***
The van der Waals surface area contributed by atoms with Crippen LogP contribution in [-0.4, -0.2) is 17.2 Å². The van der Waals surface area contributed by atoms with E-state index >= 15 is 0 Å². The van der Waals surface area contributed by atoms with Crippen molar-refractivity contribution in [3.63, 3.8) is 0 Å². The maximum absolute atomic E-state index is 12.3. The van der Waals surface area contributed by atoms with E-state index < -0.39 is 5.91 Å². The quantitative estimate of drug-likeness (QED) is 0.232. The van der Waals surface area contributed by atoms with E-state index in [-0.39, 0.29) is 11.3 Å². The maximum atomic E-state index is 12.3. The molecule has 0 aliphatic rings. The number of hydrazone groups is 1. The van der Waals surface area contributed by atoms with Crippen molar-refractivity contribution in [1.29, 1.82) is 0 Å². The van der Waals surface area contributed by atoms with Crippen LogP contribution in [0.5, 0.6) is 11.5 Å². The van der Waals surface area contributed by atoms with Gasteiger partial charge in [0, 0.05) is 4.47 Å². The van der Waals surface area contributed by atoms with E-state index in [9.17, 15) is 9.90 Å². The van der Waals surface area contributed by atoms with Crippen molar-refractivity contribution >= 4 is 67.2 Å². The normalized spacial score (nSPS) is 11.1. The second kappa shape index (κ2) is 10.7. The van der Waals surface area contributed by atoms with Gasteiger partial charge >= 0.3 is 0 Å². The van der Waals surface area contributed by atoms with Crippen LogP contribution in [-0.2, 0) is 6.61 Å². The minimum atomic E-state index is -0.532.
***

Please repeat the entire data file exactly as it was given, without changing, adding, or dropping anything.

The van der Waals surface area contributed by atoms with Crippen LogP contribution in [-0.4, -0.2) is 17.2 Å². The van der Waals surface area contributed by atoms with E-state index >= 15 is 0 Å². The van der Waals surface area contributed by atoms with Crippen molar-refractivity contribution in [3.63, 3.8) is 0 Å². The maximum absolute atomic E-state index is 12.3. The van der Waals surface area contributed by atoms with E-state index < -0.39 is 5.91 Å². The quantitative estimate of drug-likeness (QED) is 0.232. The van der Waals surface area contributed by atoms with E-state index in [-0.39, 0.29) is 11.3 Å². The maximum atomic E-state index is 12.3. The molecule has 0 aliphatic rings. The number of hydrazone groups is 1. The van der Waals surface area contributed by atoms with Crippen molar-refractivity contribution in [1.29, 1.82) is 0 Å². The van der Waals surface area contributed by atoms with Crippen LogP contribution in [0.5, 0.6) is 11.5 Å². The van der Waals surface area contributed by atoms with Gasteiger partial charge in [0, 0.05) is 4.47 Å². The van der Waals surface area contributed by atoms with E-state index in [9.17, 15) is 9.90 Å². The van der Waals surface area contributed by atoms with Crippen molar-refractivity contribution >= 4 is 67.2 Å². The normalized spacial score (nSPS) is 11.1. The second kappa shape index (κ2) is 10.7. The van der Waals surface area contributed by atoms with Gasteiger partial charge >= 0.3 is 0 Å². The van der Waals surface area contributed by atoms with Crippen LogP contribution in [-0.2, 0) is 6.61 Å². The minimum atomic E-state index is -0.532.